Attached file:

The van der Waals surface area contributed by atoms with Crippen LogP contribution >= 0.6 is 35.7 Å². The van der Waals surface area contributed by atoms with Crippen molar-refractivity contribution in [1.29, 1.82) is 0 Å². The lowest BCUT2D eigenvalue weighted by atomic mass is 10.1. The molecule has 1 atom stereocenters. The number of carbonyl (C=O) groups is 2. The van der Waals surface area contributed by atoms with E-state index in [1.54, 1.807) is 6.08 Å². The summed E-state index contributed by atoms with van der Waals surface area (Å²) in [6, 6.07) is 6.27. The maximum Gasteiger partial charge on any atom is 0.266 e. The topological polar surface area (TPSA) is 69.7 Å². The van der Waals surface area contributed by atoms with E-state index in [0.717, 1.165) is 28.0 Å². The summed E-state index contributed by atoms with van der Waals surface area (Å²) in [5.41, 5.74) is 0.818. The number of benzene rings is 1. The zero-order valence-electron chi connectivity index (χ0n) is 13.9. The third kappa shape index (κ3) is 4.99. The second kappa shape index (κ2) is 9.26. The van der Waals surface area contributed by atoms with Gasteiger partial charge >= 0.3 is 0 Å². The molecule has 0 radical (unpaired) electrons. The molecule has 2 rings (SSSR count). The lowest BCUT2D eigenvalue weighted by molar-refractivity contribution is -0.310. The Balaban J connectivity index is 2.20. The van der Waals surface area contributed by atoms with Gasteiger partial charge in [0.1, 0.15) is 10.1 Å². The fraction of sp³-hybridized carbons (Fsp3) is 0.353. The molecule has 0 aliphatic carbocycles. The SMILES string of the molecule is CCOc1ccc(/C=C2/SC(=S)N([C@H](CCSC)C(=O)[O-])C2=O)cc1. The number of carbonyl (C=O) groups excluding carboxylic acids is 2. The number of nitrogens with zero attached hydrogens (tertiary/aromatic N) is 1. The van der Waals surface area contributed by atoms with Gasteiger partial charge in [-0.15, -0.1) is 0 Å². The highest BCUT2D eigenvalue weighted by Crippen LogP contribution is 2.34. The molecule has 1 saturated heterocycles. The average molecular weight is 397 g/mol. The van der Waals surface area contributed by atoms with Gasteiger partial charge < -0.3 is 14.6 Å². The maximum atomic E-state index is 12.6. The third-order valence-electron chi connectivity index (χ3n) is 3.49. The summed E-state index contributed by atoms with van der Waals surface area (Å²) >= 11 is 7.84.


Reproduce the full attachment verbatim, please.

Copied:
The van der Waals surface area contributed by atoms with Crippen LogP contribution >= 0.6 is 35.7 Å². The van der Waals surface area contributed by atoms with Crippen molar-refractivity contribution in [1.29, 1.82) is 0 Å². The lowest BCUT2D eigenvalue weighted by atomic mass is 10.1. The molecule has 1 atom stereocenters. The number of carbonyl (C=O) groups is 2. The van der Waals surface area contributed by atoms with E-state index in [1.54, 1.807) is 6.08 Å². The summed E-state index contributed by atoms with van der Waals surface area (Å²) in [6, 6.07) is 6.27. The maximum Gasteiger partial charge on any atom is 0.266 e. The topological polar surface area (TPSA) is 69.7 Å². The van der Waals surface area contributed by atoms with E-state index in [0.717, 1.165) is 28.0 Å². The summed E-state index contributed by atoms with van der Waals surface area (Å²) in [5.41, 5.74) is 0.818. The number of benzene rings is 1. The zero-order valence-electron chi connectivity index (χ0n) is 13.9. The third kappa shape index (κ3) is 4.99. The second kappa shape index (κ2) is 9.26. The van der Waals surface area contributed by atoms with Gasteiger partial charge >= 0.3 is 0 Å². The molecule has 0 radical (unpaired) electrons. The molecule has 2 rings (SSSR count). The lowest BCUT2D eigenvalue weighted by molar-refractivity contribution is -0.310. The Balaban J connectivity index is 2.20. The van der Waals surface area contributed by atoms with Gasteiger partial charge in [0.1, 0.15) is 10.1 Å². The fraction of sp³-hybridized carbons (Fsp3) is 0.353. The molecule has 0 aliphatic carbocycles. The SMILES string of the molecule is CCOc1ccc(/C=C2/SC(=S)N([C@H](CCSC)C(=O)[O-])C2=O)cc1. The number of carbonyl (C=O) groups excluding carboxylic acids is 2. The number of nitrogens with zero attached hydrogens (tertiary/aromatic N) is 1. The van der Waals surface area contributed by atoms with Gasteiger partial charge in [-0.15, -0.1) is 0 Å². The highest BCUT2D eigenvalue weighted by Crippen LogP contribution is 2.34. The molecule has 1 saturated heterocycles. The average molecular weight is 397 g/mol. The van der Waals surface area contributed by atoms with Gasteiger partial charge < -0.3 is 14.6 Å². The maximum atomic E-state index is 12.6. The third-order valence-electron chi connectivity index (χ3n) is 3.49. The summed E-state index contributed by atoms with van der Waals surface area (Å²) >= 11 is 7.84.